 The next 10 years will be largely about finding the business applications of the innovations in the last 4 years. There is a Rubik's Cube of different technological advances and ways the world can work out there, we just need to keep turning the cube and figure out which combinations work. Innovation cannot exist for innovation sake. Its got to exist hand-in-hand with an application … that's what the next ten years will be about.

 There will be a revolution in Nanotech, Fuel Cells and Biotech. Wireless broadband will grow.

 You've got a billion people in China and a billion people in India, 1/3 of the worlds population growing at a rate of 6-7% a year, which is incredible, versus 3-4% for the USA. When productivity growth rates in retail, banking and financial services catch up with manufacturing (5%) the US economy will blow through 6% GDP growth. Presently we are underestimating real GDP growth rates and overstating inflation.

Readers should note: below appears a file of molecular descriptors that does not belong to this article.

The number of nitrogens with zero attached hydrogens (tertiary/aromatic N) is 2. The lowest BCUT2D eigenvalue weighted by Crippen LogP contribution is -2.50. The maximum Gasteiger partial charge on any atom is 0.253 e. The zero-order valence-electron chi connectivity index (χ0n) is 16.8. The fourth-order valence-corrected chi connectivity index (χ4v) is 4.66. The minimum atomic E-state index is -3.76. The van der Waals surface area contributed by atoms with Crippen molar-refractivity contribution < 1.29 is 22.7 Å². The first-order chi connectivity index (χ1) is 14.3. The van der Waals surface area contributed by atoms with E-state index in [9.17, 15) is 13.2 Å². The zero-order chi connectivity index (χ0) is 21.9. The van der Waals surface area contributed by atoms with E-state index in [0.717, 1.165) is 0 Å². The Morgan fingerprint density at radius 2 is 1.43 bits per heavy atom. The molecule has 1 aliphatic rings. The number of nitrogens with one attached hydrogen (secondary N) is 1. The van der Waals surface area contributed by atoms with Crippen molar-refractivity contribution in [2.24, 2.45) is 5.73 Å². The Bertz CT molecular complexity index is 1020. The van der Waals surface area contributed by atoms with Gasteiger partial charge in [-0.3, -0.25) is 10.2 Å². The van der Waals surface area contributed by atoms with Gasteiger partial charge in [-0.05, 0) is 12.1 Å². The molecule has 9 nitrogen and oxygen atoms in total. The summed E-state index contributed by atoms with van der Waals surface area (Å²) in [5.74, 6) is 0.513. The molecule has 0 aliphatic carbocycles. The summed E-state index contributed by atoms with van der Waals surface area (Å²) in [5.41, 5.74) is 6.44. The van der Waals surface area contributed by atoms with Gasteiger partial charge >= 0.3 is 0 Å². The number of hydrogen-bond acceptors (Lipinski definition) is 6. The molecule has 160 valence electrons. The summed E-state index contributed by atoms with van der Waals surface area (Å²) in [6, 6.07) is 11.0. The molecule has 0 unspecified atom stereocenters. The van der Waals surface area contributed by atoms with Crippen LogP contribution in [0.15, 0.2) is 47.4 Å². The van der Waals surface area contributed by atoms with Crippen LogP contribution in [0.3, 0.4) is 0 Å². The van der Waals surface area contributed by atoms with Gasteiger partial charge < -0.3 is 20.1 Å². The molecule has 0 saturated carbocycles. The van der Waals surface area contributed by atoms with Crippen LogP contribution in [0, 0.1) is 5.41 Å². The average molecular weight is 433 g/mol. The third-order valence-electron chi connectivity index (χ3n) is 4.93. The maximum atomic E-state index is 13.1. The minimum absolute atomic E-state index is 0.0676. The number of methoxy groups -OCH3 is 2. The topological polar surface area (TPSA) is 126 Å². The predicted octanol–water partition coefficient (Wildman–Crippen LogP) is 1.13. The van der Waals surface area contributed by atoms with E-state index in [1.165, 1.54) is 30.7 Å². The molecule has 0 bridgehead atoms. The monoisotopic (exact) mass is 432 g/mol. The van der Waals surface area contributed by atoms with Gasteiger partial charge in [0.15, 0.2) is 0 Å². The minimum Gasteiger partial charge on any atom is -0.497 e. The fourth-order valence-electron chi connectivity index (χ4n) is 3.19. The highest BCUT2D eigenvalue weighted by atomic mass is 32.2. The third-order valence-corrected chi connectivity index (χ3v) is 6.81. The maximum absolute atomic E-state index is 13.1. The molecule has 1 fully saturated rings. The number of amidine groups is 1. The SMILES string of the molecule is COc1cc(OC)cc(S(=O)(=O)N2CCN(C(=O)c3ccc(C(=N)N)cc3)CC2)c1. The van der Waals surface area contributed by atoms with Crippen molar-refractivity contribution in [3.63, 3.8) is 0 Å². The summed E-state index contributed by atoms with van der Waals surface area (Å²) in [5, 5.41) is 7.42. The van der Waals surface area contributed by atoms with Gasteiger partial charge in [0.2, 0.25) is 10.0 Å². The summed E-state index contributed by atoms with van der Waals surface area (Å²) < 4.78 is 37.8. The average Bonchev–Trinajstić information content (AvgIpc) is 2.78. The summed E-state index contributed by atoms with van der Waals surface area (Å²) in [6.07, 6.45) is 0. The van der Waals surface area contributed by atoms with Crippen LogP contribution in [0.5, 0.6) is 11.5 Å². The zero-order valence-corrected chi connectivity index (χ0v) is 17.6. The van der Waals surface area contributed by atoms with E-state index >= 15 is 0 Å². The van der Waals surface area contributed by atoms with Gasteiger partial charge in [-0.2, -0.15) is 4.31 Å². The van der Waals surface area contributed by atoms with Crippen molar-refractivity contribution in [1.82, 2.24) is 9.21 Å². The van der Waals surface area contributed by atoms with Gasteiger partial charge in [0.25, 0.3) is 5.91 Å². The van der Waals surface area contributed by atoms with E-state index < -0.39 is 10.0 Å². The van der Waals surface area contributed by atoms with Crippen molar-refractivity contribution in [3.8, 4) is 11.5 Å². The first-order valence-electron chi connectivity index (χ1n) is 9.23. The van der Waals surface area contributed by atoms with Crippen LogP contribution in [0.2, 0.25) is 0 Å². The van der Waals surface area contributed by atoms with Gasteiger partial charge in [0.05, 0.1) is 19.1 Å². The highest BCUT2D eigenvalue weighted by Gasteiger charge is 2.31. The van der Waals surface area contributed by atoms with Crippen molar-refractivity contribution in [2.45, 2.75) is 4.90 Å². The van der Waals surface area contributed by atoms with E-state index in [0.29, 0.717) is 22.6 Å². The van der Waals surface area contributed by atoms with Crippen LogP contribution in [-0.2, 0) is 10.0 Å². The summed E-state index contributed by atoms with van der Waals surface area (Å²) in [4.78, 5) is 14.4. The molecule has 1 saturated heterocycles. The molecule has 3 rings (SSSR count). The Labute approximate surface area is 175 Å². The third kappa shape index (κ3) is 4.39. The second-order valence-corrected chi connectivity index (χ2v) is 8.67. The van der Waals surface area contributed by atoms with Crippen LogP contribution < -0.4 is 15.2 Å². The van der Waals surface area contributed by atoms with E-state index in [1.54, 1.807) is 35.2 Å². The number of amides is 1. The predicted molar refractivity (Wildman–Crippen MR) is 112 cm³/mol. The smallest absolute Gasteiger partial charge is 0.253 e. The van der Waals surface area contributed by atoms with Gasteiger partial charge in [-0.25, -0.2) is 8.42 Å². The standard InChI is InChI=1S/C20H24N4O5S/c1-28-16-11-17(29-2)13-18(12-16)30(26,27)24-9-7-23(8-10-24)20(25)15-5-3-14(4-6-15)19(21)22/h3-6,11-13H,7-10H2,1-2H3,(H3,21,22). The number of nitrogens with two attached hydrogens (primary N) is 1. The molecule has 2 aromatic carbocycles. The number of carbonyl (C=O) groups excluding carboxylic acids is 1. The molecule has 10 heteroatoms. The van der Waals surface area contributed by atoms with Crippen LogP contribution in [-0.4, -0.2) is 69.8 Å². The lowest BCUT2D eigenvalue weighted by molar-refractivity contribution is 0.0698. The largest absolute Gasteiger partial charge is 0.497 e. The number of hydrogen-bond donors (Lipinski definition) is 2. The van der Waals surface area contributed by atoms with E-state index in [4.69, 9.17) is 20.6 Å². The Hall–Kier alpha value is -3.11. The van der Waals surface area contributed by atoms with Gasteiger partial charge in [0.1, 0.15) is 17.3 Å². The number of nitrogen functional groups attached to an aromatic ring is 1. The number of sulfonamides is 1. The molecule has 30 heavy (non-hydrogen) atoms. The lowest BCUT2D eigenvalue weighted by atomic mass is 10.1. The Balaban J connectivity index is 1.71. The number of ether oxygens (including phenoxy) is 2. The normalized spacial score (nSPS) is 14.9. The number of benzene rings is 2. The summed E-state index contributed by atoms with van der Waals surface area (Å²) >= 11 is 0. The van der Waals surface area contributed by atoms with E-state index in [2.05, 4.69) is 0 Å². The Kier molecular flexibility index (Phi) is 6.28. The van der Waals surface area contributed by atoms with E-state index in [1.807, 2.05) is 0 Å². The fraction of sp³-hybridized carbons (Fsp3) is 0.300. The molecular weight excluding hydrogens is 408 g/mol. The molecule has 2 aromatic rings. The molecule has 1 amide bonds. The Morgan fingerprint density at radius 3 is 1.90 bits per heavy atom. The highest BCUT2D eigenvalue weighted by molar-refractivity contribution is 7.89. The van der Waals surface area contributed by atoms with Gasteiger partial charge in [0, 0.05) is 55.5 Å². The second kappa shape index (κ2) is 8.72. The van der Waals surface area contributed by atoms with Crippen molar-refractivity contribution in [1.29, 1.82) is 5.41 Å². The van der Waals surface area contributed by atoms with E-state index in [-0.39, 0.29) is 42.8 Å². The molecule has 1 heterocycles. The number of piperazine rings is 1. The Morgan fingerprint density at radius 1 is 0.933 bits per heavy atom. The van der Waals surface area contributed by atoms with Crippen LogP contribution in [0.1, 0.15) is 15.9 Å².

 More than 15% of our GDP product gets spent on health care. What happens if that becomes 40%? That could be a huge source of intensive economic growth, which would, to a considerable degree be delinked to the global economy.

 Fuel cells will probably go forth and multiply first in stationary resource applications for individual homes. In fact, by 2010 we will have several thousand stationary fuel cell systems around the globe. By 2020 there should be several tens of millions. Why not make your electricity in your home and sell what you don't need back to the grid?